艾米莉·梅·史密斯
Harvesters
個展
2021 年 10 月 16 日
- 2021 年 12 月 18 日
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Paris
76 rue de Turenne

75003 Paris France





















Perrotin is presenting an exhibition of Emily Mae Smith, for the very first time in Paris. Entitled Harvesters, it features new paintings and works on paper by the American artist.

View of Emily Mae Smith’s exhibition 'Harvesters’ at Perrotin Paris, 2021. © Photo: Claire Dorn / Courtesy of the artist and Perrotin.
View of Emily Mae Smith’s exhibition 'Harvesters’ at Perrotin Paris, 2021. © Photo: Claire Dorn / Courtesy of the artist and Perrotin.
View of Emily Mae Smith’s exhibition 'Harvesters’ at Perrotin Paris, 2021. © Photo: Claire Dorn / Courtesy of the artist and Perrotin.
View of Emily Mae Smith’s exhibition 'Harvesters’ at Perrotin Paris, 2021. © Photo: Claire Dorn / Courtesy of the artist and Perrotin.
View of Emily Mae Smith’s exhibition 'Harvesters’ at Perrotin Paris, 2021. © Photo: Claire Dorn / Courtesy of the artist and Perrotin.
View of Emily Mae Smith’s exhibition 'Harvesters’ at Perrotin Paris, 2021. © Photo: Claire Dorn / Courtesy of the artist and Perrotin.
View of Emily Mae Smith’s exhibition 'Harvesters’ at Perrotin Paris, 2021. © Photo: Claire Dorn / Courtesy of the artist and Perrotin.

I am thinking a lot about painting's pictorial relationship to labor. For me, this means I've been looking at a lot of paintings that show women as either laboring peasants or as idle myths. Jean-François Millet's painting The Gleaners from 1857 is an example.



— Emily Mae Smith in Whitewall

A few years ago, Emily Mae Smith selected an unexpected yet inexhaustible muse: a simple straw broom, dually anthropomorphic and gendered (the artist applies the pronoun “she”). In the exhibition Harvesters, we find “her” without the round glasses the artist frequently accessorized her in, and is seen either resting languidly in a wheat field (Harvester), disguised as a scholar-candle and burning down while reading a book of spells (The Alchemist), feasting (or rather attempting to) in a Flemish interior (The Wooden Spoon), standing in a damp cave with a paintbrush in hand (The Grotto), carrying a message in the street (The Messenger) or hidden behind a wall of ginkgo biloba leaves (Blush). She is proud or overwhelmed, weeping or focused on a task—even crucified.

This omnipresent figure shouldn’t be viewed as a character switching between costumes or settings, returning from one season to the next to parade before our eyes. The remit of Emily Mae Smith’s paintings is symbolic, rather than narrative. Her images evoke mythology, still life, and even those lovely allegories so common among Belle Epoque masters. Unlike Baldessari's mocking message circa 1968 (“no ideas have entered this work” proclaimed of one his paintings at the time), the images here are loaded with ideas, values and symbols.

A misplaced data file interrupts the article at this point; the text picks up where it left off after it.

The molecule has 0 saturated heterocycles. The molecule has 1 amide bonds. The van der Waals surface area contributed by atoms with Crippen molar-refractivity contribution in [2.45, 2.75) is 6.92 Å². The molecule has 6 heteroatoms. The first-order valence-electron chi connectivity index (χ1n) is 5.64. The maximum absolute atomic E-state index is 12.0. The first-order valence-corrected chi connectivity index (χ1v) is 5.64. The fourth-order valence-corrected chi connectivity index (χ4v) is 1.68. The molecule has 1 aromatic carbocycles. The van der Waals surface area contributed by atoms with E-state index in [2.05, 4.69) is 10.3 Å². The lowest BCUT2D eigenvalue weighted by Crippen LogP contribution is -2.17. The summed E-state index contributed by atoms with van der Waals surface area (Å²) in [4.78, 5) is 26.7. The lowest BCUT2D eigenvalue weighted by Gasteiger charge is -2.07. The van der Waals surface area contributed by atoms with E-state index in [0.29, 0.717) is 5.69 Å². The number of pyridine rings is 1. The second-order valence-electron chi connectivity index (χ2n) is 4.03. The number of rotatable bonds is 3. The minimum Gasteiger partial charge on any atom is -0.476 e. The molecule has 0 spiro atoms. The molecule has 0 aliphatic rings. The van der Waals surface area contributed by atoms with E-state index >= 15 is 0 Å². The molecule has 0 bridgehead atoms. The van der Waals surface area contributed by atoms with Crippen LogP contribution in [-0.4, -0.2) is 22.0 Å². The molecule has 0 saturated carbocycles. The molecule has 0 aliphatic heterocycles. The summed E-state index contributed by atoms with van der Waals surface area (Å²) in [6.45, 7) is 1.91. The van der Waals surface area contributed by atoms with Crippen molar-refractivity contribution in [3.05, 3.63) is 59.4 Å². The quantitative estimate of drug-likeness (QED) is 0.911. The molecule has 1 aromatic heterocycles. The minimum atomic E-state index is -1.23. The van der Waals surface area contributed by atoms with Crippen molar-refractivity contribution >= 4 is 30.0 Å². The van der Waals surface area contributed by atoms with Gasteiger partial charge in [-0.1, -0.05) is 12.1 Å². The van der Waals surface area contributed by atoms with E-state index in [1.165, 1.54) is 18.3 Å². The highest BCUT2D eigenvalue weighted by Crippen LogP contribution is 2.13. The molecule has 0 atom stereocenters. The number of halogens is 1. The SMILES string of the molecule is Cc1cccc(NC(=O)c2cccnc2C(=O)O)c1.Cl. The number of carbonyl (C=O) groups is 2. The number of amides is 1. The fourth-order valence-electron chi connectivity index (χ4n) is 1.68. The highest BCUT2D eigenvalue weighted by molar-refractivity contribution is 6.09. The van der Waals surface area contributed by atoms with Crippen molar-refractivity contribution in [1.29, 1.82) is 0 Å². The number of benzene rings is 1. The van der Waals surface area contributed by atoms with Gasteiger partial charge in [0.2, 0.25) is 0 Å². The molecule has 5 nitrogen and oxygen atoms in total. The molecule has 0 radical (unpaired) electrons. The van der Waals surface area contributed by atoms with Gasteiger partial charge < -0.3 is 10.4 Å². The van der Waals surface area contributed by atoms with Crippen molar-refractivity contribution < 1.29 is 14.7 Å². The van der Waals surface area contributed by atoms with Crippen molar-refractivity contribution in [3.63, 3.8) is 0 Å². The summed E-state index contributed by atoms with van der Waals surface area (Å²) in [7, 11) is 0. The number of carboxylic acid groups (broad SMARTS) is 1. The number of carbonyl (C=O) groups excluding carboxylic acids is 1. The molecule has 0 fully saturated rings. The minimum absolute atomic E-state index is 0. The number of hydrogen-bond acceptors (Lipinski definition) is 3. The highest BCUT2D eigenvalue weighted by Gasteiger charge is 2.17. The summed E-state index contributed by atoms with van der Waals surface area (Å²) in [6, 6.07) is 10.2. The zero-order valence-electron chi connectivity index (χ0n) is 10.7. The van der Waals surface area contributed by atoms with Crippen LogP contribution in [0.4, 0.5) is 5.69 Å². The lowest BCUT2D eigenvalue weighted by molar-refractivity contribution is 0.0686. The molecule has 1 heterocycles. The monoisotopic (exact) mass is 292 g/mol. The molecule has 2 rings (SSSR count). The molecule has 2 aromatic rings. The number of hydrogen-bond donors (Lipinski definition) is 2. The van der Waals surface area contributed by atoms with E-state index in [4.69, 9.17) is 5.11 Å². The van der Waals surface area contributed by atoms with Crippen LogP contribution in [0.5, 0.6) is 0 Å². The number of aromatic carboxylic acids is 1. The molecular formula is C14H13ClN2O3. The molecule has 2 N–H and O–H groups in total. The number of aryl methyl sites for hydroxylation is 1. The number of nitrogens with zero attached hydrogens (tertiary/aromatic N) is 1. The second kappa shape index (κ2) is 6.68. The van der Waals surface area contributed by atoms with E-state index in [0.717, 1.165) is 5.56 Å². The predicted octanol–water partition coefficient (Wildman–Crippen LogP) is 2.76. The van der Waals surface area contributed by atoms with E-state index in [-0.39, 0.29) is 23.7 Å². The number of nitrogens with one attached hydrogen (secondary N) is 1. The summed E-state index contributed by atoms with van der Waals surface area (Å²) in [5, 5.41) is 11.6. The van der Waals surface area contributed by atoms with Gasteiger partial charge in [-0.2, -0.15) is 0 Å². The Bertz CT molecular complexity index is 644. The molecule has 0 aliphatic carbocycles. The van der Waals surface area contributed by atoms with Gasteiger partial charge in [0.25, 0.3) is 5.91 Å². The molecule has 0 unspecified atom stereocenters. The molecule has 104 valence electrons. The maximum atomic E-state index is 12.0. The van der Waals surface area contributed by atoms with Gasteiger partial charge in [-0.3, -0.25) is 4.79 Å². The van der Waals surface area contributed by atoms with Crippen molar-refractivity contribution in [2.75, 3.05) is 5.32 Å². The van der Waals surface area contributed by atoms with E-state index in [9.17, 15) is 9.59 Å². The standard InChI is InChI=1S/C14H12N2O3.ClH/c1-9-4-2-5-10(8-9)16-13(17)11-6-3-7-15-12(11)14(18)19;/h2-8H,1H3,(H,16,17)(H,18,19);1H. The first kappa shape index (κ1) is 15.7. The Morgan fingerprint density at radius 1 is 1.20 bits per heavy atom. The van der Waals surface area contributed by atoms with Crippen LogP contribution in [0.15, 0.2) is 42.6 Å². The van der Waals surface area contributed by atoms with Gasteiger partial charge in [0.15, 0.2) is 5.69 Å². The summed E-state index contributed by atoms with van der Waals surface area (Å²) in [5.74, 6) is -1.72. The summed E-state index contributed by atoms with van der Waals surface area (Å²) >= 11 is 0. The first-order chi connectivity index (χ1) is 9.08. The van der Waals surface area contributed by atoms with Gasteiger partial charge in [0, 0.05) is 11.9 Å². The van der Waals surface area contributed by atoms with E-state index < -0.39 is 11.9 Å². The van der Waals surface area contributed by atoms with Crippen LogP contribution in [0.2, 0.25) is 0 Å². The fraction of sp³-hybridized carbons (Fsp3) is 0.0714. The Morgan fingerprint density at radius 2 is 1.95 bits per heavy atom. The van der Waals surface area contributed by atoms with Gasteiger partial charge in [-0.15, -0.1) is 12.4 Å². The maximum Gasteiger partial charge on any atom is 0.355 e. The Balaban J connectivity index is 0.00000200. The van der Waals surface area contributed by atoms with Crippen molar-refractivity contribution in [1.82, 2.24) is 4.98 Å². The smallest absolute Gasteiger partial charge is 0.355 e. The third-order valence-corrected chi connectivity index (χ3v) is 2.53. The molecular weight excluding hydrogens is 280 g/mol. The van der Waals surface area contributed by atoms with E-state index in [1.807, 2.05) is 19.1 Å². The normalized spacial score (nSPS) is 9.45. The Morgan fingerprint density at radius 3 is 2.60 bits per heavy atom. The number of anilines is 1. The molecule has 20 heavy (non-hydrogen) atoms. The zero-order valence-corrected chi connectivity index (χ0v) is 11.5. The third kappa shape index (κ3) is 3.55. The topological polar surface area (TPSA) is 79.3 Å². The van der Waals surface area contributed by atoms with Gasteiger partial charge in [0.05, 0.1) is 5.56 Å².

© Photo: Guillaume Ziccarelli / Courtesy of the artist and Perrotin.

A perfect analogue to the paintbrush, the broom is, in fact, a gleaner gathering crumbs: gleaning those morsels still available from the mostly male-dominated history of art, in an attempt to make something new: a cartoonish figure of late postmodernism. [...] A simple tool for the dirty work of cleaning, erected amidst a cavern of irises, becomes a glorious feminized allegory for creation. By the same logic, the artist reframes the rat in a positive light. This intrusive and harmful pest, an insult commonly thrown at women, occupies a prominent place in two of the most attractive paintings of the exhibition—which could just as easily have been titled “the contemporary condition of the female painter facing the aggressively masculine history of art.”

This show is not using the face motif much. However, there is imagery of the eye liberated from the body. In one painting an eyeball sits where a globe would normally be. The eye is a roving independent searcher. There is a tension between being looked at and doing the looking.


— Emily Mae Smith in Whitewall

That a simple broom can synthesize so many pictorial and political questions is quite magical. We start wondering about artists who might have invested an unexpected motif with as much determination.


– Text written by Jill Gasparina

Emily Mae SMITH

Born in 1979 in Austin, Texas, USA
Lives and works in Brooklyn, New York, USA

Emily Mae Smith creates lively compositions that offer sly social and political commentary, with a nod to distinct historical painting movements, such as symbolism, surrealism, and pop art. Her lexicon of signs and symbols begins with her avatar, an anthropomorphic broomstick figure. Simultaneously referencing the painter’s brush, a domestic tool associated with women’s work, and the phallus, the figure continually transforms across Smith’s body of work. By adopting a variety of guises, the broom and other symbols speak to contemporary subjects, including gender, sexuality, capitalism, and violence.


Smith has been the subject of solo exhibitions at Le Consortium, Dijon, and the Wadsworth Atheneum Museum of Art, Hartford, Connecticut.



More about the artist
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List of artworks
ROOM 1
ROOM 2
ROOM 3
ROOM 4